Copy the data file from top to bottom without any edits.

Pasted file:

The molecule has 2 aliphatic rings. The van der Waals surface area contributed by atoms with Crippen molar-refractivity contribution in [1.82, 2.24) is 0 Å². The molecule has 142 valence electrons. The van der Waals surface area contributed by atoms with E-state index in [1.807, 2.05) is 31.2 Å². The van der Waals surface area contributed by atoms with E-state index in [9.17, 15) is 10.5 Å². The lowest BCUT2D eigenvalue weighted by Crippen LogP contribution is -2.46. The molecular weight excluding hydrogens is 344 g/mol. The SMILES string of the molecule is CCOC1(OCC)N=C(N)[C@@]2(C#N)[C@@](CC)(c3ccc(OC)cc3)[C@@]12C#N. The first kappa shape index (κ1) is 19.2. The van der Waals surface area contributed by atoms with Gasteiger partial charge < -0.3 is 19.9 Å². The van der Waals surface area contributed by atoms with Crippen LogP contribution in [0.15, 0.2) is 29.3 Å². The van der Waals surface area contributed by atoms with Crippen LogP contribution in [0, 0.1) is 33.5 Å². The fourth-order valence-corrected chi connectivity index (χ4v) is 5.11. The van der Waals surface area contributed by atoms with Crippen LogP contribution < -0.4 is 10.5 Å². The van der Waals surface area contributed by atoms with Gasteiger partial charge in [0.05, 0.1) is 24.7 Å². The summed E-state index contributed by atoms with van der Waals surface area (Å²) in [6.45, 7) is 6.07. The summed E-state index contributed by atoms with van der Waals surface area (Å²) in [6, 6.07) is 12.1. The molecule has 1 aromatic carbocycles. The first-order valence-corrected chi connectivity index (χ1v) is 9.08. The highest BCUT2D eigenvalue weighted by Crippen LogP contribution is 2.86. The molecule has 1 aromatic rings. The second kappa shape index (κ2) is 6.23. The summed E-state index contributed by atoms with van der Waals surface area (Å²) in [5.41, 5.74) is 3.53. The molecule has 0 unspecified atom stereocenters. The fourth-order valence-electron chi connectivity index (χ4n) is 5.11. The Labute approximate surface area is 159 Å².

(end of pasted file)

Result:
The molecule has 2 aliphatic rings. The van der Waals surface area contributed by atoms with Crippen molar-refractivity contribution in [1.82, 2.24) is 0 Å². The molecule has 142 valence electrons. The van der Waals surface area contributed by atoms with E-state index in [1.807, 2.05) is 31.2 Å². The van der Waals surface area contributed by atoms with E-state index in [9.17, 15) is 10.5 Å². The lowest BCUT2D eigenvalue weighted by Crippen LogP contribution is -2.46. The molecular weight excluding hydrogens is 344 g/mol. The SMILES string of the molecule is CCOC1(OCC)N=C(N)[C@@]2(C#N)[C@@](CC)(c3ccc(OC)cc3)[C@@]12C#N. The first kappa shape index (κ1) is 19.2. The van der Waals surface area contributed by atoms with Gasteiger partial charge < -0.3 is 19.9 Å². The van der Waals surface area contributed by atoms with Crippen LogP contribution in [0.15, 0.2) is 29.3 Å². The van der Waals surface area contributed by atoms with Crippen LogP contribution in [0, 0.1) is 33.5 Å². The fourth-order valence-corrected chi connectivity index (χ4v) is 5.11. The van der Waals surface area contributed by atoms with Crippen LogP contribution < -0.4 is 10.5 Å². The van der Waals surface area contributed by atoms with Gasteiger partial charge in [0.05, 0.1) is 24.7 Å². The summed E-state index contributed by atoms with van der Waals surface area (Å²) in [6.45, 7) is 6.07. The summed E-state index contributed by atoms with van der Waals surface area (Å²) in [6, 6.07) is 12.1. The molecule has 1 aromatic carbocycles. The first-order valence-corrected chi connectivity index (χ1v) is 9.08. The highest BCUT2D eigenvalue weighted by Crippen LogP contribution is 2.86. The molecule has 1 aromatic rings. The second kappa shape index (κ2) is 6.23. The summed E-state index contributed by atoms with van der Waals surface area (Å²) in [5.41, 5.74) is 3.53. The molecule has 0 unspecified atom stereocenters. The fourth-order valence-electron chi connectivity index (χ4n) is 5.11. The Labute approximate surface area is 159 Å².